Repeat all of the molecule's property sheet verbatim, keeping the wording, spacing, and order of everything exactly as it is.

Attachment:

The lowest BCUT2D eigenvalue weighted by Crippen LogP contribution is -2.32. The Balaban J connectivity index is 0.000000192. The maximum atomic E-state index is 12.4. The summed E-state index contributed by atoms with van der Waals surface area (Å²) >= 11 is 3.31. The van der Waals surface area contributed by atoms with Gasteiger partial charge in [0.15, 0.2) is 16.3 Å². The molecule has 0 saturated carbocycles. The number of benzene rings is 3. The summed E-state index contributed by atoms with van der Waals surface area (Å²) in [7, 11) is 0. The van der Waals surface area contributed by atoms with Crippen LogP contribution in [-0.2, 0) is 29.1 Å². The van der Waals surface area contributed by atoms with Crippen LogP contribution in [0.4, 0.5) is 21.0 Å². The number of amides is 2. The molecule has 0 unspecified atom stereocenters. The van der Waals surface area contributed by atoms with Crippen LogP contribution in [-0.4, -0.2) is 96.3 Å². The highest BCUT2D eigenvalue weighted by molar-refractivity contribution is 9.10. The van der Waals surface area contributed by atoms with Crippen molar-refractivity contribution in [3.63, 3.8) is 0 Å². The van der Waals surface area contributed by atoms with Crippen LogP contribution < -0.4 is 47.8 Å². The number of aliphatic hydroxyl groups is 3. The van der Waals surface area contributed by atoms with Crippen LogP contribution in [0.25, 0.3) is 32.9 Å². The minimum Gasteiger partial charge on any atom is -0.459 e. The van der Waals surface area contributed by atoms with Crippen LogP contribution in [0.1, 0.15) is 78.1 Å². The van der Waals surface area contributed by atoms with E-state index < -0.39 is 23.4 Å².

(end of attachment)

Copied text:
The lowest BCUT2D eigenvalue weighted by Crippen LogP contribution is -2.32. The Balaban J connectivity index is 0.000000192. The maximum atomic E-state index is 12.4. The summed E-state index contributed by atoms with van der Waals surface area (Å²) >= 11 is 3.31. The van der Waals surface area contributed by atoms with Gasteiger partial charge in [0.15, 0.2) is 16.3 Å². The molecule has 0 saturated carbocycles. The number of benzene rings is 3. The summed E-state index contributed by atoms with van der Waals surface area (Å²) in [7, 11) is 0. The van der Waals surface area contributed by atoms with Crippen LogP contribution in [-0.2, 0) is 29.1 Å². The van der Waals surface area contributed by atoms with Crippen LogP contribution in [0.4, 0.5) is 21.0 Å². The number of amides is 2. The molecule has 0 unspecified atom stereocenters. The van der Waals surface area contributed by atoms with Crippen LogP contribution in [-0.4, -0.2) is 96.3 Å². The highest BCUT2D eigenvalue weighted by molar-refractivity contribution is 9.10. The van der Waals surface area contributed by atoms with Crippen molar-refractivity contribution in [3.63, 3.8) is 0 Å². The van der Waals surface area contributed by atoms with Crippen LogP contribution < -0.4 is 47.8 Å². The number of aliphatic hydroxyl groups is 3. The van der Waals surface area contributed by atoms with Crippen LogP contribution in [0.25, 0.3) is 32.9 Å². The minimum Gasteiger partial charge on any atom is -0.459 e. The van der Waals surface area contributed by atoms with Crippen LogP contribution in [0.1, 0.15) is 78.1 Å². The van der Waals surface area contributed by atoms with E-state index < -0.39 is 23.4 Å².